I accept cookies from this site

We use cookies to help make this website better. To find out more about the cookies we use, please read our Cookies Policy. If you continue without changing your cookie settings, you consent to this use, but if you want, you can find information in our Cookies Policy about how to remove cookies by changing your settings.

Why did the whistle blow?

For anyone who is not familiar with the finer points of the Laws of Rugby it can sometimes be hard to tell why the referee has stopped play for an infringement. Here we look at some of the most common reasons why the whistle may have blown. Alongside is the signal you’ll see the referee make when each circumstance occurs during play. The signals for penalty and free kick are shown on the

'Penalty and free kick' page.

  • Advantage being played

    Advantage can be applied to either minor infringements (e.g. knock-on), or offences which would result in a penalty (e.g. offside). The decision has to be made by the referee as to whether there may be more benefit to the non-offending team if play continues. If no advantage occurs, the referee will blow the whistle and bring play back to the place of the original infringement which occurred prior to advantage being played.

  • Forward pass or knock on

    Sometimes an attack which seems to be heading towards the try line will be stopped by the referee’s whistle.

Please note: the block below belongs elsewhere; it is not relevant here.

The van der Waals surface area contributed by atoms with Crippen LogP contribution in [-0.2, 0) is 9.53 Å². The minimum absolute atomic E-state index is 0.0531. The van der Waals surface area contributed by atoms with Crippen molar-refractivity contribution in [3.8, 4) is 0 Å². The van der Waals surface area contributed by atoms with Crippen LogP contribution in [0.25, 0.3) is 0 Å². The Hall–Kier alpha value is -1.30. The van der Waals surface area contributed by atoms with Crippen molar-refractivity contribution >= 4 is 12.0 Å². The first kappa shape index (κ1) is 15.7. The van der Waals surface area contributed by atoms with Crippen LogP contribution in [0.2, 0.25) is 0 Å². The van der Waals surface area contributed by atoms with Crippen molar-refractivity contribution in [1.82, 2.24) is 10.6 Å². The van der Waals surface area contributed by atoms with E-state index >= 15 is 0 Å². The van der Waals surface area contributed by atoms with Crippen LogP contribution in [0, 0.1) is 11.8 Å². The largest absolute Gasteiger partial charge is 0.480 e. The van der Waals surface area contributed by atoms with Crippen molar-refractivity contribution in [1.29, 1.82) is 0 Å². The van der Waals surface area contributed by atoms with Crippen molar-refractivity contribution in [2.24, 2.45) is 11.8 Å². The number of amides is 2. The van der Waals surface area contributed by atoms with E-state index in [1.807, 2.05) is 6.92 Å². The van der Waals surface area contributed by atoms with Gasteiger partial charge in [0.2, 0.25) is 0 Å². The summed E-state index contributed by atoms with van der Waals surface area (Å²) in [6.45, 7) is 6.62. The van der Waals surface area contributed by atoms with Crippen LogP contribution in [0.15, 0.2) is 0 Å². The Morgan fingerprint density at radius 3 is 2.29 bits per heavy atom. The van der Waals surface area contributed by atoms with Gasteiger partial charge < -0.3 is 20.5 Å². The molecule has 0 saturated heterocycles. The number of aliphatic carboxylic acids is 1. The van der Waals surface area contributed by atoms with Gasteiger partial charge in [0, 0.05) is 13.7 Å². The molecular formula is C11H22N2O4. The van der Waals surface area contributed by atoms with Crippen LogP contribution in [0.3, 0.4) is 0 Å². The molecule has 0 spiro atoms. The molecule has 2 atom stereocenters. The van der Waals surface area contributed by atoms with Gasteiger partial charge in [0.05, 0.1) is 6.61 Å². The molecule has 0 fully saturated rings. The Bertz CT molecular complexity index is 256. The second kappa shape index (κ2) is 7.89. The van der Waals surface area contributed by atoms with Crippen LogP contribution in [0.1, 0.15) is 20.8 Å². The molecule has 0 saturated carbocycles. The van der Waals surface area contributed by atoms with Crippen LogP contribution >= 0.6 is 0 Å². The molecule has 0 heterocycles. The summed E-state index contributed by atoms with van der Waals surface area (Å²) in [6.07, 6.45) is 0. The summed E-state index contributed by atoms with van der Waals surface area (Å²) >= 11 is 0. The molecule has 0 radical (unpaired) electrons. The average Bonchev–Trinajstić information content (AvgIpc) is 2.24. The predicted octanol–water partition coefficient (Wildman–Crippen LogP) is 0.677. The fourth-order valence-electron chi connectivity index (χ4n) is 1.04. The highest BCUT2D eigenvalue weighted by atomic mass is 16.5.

If a pass has gone forwards, or a handling error has resulted in a knock on, a scrum will have been awarded to the non-offending team.

    Forward pass
    Knock on
  • Failure to release player or ball

    After a tackle, the tackler must immediately release the ball carrier, and the ball carrier must immediately release the ball.

    Failure on either of these counts limits a fair contest for possession. If release does not occur within a reasonable time frame, the referee will award a penalty to the non-offending team.

    Failure to release player
    Failure to release ball
  • Failure to roll away

    Any players on the ground when a ruck or maul is formed must immediately roll away from the ball, so as to allow continuity of play for the team in possession.

    Failure to do so will result in the award of a penalty to the non-offending team.

  • Joining ruck/maul from the side

    When joining a ruck or maul, all players must do so from behind the hindmost foot of their hindmost team mate.

    If they join from the side, they are in an offside position and taking part in the game, and this will immediately be penalised with the award of a penalty to the opposing team.

  • Unplayable ball at ruck or maul

    If the ball becomes unplayable at a ruck e.g. under players who are on the ground, the referee will award a scrum to the team going forward before the ball became unplayable. For a maul the scrum goes to the team not in possession when the maul began.

    Unplayable at ruck
    Unplayable at maul
© World Rugby 2010 - 2020 | Terms & Conditions of Use | Privacy Policy | Cookies Policy | Confidential Reporting Policy.